The Economist of Xenophon

By Alexander D. O. Wedderburn | Go to book overview

CHAPTER XVIII.

OF REAPING, THRESHING, AND WINNOWING.

WELL then, continued I, after this it is likely I we shall have a harvest: so teach me, if you can, something about this too.

1

Yes, said he, unless you show yourself about this too quite as learned as I. Well, the corn has to be reaped, -- you know that?

Of course, replied I.

When you are reaping it, he asked, would you stand with your back or your face to the wind?

I should not face the wind, I replied, for it would be troublesome, both for eye and hand, to reap with chaff and sharp ears of corn flying into one's face.

And would you only cut off the tops, he asked, or crop it close to the ground?

2

If the stalks were short, I answered, I should cut it near the ground, that the straw may the rather be sufficient. But if long, I believe I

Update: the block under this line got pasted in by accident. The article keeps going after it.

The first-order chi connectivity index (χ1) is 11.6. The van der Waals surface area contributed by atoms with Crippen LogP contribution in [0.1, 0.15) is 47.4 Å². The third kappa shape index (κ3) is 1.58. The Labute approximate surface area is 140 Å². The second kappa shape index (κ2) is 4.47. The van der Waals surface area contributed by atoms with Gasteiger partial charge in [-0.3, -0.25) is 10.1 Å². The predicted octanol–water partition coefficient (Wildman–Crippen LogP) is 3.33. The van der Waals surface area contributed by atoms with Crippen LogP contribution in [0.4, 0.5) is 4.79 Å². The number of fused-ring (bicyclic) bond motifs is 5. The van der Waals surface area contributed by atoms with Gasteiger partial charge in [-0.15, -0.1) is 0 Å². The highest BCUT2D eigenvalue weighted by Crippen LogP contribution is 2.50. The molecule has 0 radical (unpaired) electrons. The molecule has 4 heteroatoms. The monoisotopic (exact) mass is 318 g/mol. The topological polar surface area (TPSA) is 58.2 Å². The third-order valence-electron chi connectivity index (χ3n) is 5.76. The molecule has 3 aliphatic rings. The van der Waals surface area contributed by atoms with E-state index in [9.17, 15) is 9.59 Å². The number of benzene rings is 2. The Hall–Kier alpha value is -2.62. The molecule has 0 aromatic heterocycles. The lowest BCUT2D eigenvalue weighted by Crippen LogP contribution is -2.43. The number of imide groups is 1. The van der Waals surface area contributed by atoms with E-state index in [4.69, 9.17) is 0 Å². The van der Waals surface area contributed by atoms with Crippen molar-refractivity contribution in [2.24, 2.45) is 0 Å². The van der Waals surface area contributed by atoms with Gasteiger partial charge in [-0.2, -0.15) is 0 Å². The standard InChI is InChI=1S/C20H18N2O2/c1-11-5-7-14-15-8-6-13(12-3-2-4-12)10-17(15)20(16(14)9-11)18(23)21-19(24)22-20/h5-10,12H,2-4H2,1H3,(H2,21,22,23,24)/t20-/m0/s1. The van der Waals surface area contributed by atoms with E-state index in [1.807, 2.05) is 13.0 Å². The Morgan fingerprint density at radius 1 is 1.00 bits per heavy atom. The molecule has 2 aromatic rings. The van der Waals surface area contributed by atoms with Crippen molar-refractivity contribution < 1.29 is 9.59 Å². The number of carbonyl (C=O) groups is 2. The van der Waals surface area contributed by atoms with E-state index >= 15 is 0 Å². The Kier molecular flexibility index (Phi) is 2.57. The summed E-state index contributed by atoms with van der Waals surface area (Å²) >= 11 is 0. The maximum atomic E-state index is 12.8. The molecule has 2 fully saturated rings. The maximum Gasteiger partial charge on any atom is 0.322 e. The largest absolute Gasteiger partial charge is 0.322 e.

-107-

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The Economist of Xenophon
Table of contents

Table of contents

  • Title Page iii
  • Contents v
  • Editor's Preface. ix
  • Translators' Preface. xlv
  • Chapter I 1
  • Chapter II 9
  • Chapter III 16
  • Chapter IV 22
  • Chapter V 30
  • Chapter VI 36
  • Chapter VII 41
  • Chapter VIII 53
  • Chapter IX 61
  • Chapter X 67
  • Chapter XI 72
  • Chapter XII 80
  • Chapter Xlll. 86
  • Chapter XIV 90
  • Chapter XV 93
  • Chapter XVI 97
  • Chapter XVII 101
  • Chapter XVIII 107
  • Chapter XIX 111
  • Chapter XX 118
  • Chapter XXI 126
  • Index 131
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